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Are you ready for this? Tomorrow Lloyds Bank publishes its full year numbers and we suspect investors will be less than happy. This is the stock we love to hate.

Shares in Lloyds have largely paddled sideways over the last 12 months as the market has been taking on the last of the UK government’s stake in the bank. This was reduced to zero last summer.

Then we’ve had the HBOS Reading scandal and the worry for Lloyds shareholders that the UK economy is slowing down and that Lloyds will not have a solution to Brexit.

Lloyds shares – can they finally shake off the penalties?

One good sign is the fact that the government got all its money back having bailed the bank out in 2008. This is seen by analysts that the bank is in pretty good health. The Lloyds results will be an opportunity for CEO Antonio Horta-Osario to show investors in Lloyds shares that he’s got what it takes.

But Lloyds shares have a long, long way to go before they get back to where they were when the bank was bailed out. The market is looking for a pre-tax profit of £7.1 billion and a final dividend of 3 pence per share.

In terms of costs, there is ongoing litigation and conduct costs, but these have been going down and were zero in Q3 2017.

“The lower they go the more profitable the bank becomes and between them these items have cost Lloyds £25.3 billion since Q1 2013,” says Russ Mould, Investment Director with stockbroker AJ Bell.

Many retail investors only care about one number with banks and that’s the dividend. Investors buy stocks like Lloyds because of the income, and historically they have generated some good yields. But all the additional costs they have been labouring under since 2009 have really burdened them and cut into their ability to provide good dividend yields.


The Armchair Trader says:

Let’s talk about the Lloyds share price. Before the financial crisis in 2007 Lloyds Bank shares were trading at around 340-350. Following the crisis they have descended to 65-75 range. It has been a devastating emasculation for Lloyds shareholders who hung on to the stock in the hopes that somehow it would make it back. It hasn’t. And you know what? It probably won’t. Banking and finance are changing. The world is changing. Lloyds faces more regulatory requirements than it did in 2007. And on top of that there are far more challengers in its market now, not just banks, but other forms of financing like peer to peer finance networks. Lloyds is really just an income play and we don’t see it being anything else.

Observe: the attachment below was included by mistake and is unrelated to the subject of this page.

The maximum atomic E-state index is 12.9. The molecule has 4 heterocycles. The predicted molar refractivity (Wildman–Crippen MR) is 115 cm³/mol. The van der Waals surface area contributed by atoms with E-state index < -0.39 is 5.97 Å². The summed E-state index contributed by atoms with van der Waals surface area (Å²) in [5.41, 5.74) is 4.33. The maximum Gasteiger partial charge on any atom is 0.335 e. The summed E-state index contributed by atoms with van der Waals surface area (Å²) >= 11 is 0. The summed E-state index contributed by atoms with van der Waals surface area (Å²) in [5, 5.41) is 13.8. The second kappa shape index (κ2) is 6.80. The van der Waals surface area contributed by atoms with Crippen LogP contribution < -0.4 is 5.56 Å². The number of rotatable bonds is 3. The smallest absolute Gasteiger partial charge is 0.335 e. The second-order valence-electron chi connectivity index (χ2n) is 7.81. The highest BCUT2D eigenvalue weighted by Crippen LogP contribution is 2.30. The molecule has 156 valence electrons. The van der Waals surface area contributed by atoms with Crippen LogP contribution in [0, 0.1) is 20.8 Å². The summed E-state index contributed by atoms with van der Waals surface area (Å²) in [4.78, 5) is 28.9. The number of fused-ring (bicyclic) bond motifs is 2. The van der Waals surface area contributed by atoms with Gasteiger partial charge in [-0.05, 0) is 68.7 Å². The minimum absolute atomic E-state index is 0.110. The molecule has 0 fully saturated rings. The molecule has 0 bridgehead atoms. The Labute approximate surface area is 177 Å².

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Stuart Fieldhouse

Stuart Fieldhouse has spent over 20 years in journalism and financial communications, including six years as a wealth management correspondent for the Financial Times group, covering capital markets and international private banking, and as an investment banking correspondent for Euromoney in Hong Kong.

Stuart has worked as head of content at CMC Markets, supporting the re-launch of its global financial spread betting and CFD trading platforms. He is also the author of two books on trading, published by Financial Times Pearson. Stuart continues to work with hedge funds, private banks, stock exchanges and other financial institutions on their communications, data and marketing requirements.

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